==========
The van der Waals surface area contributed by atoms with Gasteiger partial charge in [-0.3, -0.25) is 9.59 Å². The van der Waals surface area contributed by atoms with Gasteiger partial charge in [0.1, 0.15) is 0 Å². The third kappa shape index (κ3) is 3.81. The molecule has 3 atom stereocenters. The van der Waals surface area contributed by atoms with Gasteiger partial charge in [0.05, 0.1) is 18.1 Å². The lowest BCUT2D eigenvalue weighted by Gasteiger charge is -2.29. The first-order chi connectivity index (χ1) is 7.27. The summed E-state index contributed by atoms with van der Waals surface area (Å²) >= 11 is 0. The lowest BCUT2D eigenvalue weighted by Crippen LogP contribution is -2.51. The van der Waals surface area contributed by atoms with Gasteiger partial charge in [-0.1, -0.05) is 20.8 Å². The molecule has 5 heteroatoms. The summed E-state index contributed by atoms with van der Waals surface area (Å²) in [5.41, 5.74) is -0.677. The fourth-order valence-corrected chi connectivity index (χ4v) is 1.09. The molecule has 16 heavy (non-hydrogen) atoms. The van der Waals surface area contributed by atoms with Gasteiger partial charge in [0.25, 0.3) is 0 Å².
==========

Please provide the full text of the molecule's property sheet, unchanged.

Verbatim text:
The van der Waals surface area contributed by atoms with Gasteiger partial charge in [-0.3, -0.25) is 9.59 Å². The van der Waals surface area contributed by atoms with Gasteiger partial charge in [0.1, 0.15) is 0 Å². The third kappa shape index (κ3) is 3.81. The molecule has 3 atom stereocenters. The van der Waals surface area contributed by atoms with Gasteiger partial charge in [0.05, 0.1) is 18.1 Å². The lowest BCUT2D eigenvalue weighted by Gasteiger charge is -2.29. The first-order chi connectivity index (χ1) is 7.27. The summed E-state index contributed by atoms with van der Waals surface area (Å²) >= 11 is 0. The lowest BCUT2D eigenvalue weighted by Crippen LogP contribution is -2.51. The van der Waals surface area contributed by atoms with Gasteiger partial charge in [-0.1, -0.05) is 20.8 Å². The molecule has 5 heteroatoms. The summed E-state index contributed by atoms with van der Waals surface area (Å²) in [5.41, 5.74) is -0.677. The fourth-order valence-corrected chi connectivity index (χ4v) is 1.09. The molecule has 16 heavy (non-hydrogen) atoms. The van der Waals surface area contributed by atoms with Gasteiger partial charge in [0.25, 0.3) is 0 Å².